Dual Role of Protein a Potential New Mechanism of Cancer Growth
Manipulating a specific protein could potentially drive tumor cells to self-destruct.
The protein inositol-requiring enzyme 1 (IRE1) plays a dual role in cancer, in which it either promotes or inhibits tumor growth, according to recent findings.
IRE1 is regulated by the protein Ras, which plays a crucial role in cancer. Normally, Ras helps manage cell growth and division; however, when mutated it can cause different cancers.
In a study published in the Proceedings of the National Academy of Sciences, investigators used skin cells derived from mice and found oncogenic Ras causes buildup of unfolded proteins in the endoplasmic reticulum (ER). As a result, incorrectly folded proteins activate IRE1 while trying to reduce the unfolded stress response, according to the study.
“We still don’t know how Ras is causing the stress response, whether because the cells are more proliferative, or because of other unknown factors outside or inside the cell, but the end result seems to be increased unfolded proteins in the ER,” said investigator Adam Glick.
On one end, when IRE1 is activated, it reduces ER stress by degrading messenger RNAs, but it also causes expressions of proteins that fix unfolded proteins.
“While this action of IRE1 helps cells survive and may promote cancer development, one of the targets for this messenger RNA degradation pathway actually encodes an oncogenic protein called Id1,” Glick said. “It turns out that IRE1 has both pro-oncogenic and tumor-inhibiting capabilities that, by degrading this message, can counteract the tumor-promoting effects of oncogenic Ras. The end result is cells don’t continue to proliferate and undergo a process called senescence, or accelerated aging. Basically, they die.”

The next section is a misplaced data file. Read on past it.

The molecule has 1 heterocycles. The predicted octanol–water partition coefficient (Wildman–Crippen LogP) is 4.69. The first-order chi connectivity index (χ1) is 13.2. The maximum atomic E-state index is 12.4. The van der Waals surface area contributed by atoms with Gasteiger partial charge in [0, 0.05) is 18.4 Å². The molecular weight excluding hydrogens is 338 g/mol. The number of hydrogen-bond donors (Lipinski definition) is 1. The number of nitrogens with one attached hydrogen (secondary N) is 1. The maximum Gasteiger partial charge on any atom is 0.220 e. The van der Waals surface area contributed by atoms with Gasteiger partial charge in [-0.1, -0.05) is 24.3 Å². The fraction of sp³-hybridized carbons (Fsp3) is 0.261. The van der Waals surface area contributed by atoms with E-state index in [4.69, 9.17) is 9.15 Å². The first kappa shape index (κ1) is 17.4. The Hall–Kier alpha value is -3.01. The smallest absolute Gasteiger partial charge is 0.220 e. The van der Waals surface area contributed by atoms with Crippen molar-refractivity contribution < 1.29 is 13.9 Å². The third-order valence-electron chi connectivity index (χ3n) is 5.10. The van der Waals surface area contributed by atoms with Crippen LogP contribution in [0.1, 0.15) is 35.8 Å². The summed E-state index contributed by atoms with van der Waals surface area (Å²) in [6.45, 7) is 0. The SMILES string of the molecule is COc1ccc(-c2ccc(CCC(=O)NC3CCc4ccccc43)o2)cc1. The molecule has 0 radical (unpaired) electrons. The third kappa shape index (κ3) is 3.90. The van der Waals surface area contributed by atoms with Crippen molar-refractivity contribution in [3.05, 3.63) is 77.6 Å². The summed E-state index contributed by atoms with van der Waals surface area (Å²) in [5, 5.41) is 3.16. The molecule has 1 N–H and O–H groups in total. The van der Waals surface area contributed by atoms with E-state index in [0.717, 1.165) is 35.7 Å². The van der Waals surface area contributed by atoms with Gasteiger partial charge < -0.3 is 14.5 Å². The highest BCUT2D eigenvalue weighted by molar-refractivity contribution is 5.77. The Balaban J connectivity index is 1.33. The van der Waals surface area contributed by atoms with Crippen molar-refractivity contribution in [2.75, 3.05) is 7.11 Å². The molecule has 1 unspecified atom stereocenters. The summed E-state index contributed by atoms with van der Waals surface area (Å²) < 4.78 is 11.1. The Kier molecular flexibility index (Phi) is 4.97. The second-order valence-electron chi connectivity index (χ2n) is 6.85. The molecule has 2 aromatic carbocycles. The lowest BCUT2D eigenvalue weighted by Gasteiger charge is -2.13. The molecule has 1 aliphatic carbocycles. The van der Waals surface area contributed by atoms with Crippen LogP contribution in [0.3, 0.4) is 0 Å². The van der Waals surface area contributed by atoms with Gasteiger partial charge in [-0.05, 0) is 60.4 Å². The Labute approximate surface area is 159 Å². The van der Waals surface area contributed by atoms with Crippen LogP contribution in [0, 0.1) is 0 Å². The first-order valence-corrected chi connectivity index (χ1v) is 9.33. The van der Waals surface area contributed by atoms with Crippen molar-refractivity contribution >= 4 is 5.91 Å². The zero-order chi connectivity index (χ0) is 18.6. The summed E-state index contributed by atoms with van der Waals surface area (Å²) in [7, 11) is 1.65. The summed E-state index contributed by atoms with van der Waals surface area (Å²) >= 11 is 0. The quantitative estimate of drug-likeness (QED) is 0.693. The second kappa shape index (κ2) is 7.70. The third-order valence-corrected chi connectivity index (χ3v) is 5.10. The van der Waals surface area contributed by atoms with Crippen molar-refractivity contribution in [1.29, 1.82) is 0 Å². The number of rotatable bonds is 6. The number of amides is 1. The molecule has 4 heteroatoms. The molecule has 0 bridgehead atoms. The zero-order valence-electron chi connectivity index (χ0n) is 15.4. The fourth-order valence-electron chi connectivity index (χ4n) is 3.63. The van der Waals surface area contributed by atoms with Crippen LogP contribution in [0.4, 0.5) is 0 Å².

The findings are the first to link Ras and the dual role of IRE1 in cancer, noted first author Nicholas Blazanin.
“Discovering a potentially important new mechanism of cancer has been extremely gratifying,” Blazanin said.
Glick commented on the findings stating, “What this is really about is learning the basic biology of cancer to discover new ways to target the disease,” Glick said. “The more we know about the molecular circuitry—–and the mutations and genetics of cancer––the more we can design drugs that specifically target cancer cells without harming normal cells.”
The authors hope more research will provide a clearer picture of the mechanisms in other cancers.
“… by manipulating IRE1 we can potentially drive tumor cells to self-terminate,” Glick said. “We’re starting to test the hypotheses that we generated both on skin cancer and in lung cancer models because Ras is a really important driver of lung cancer in humans.”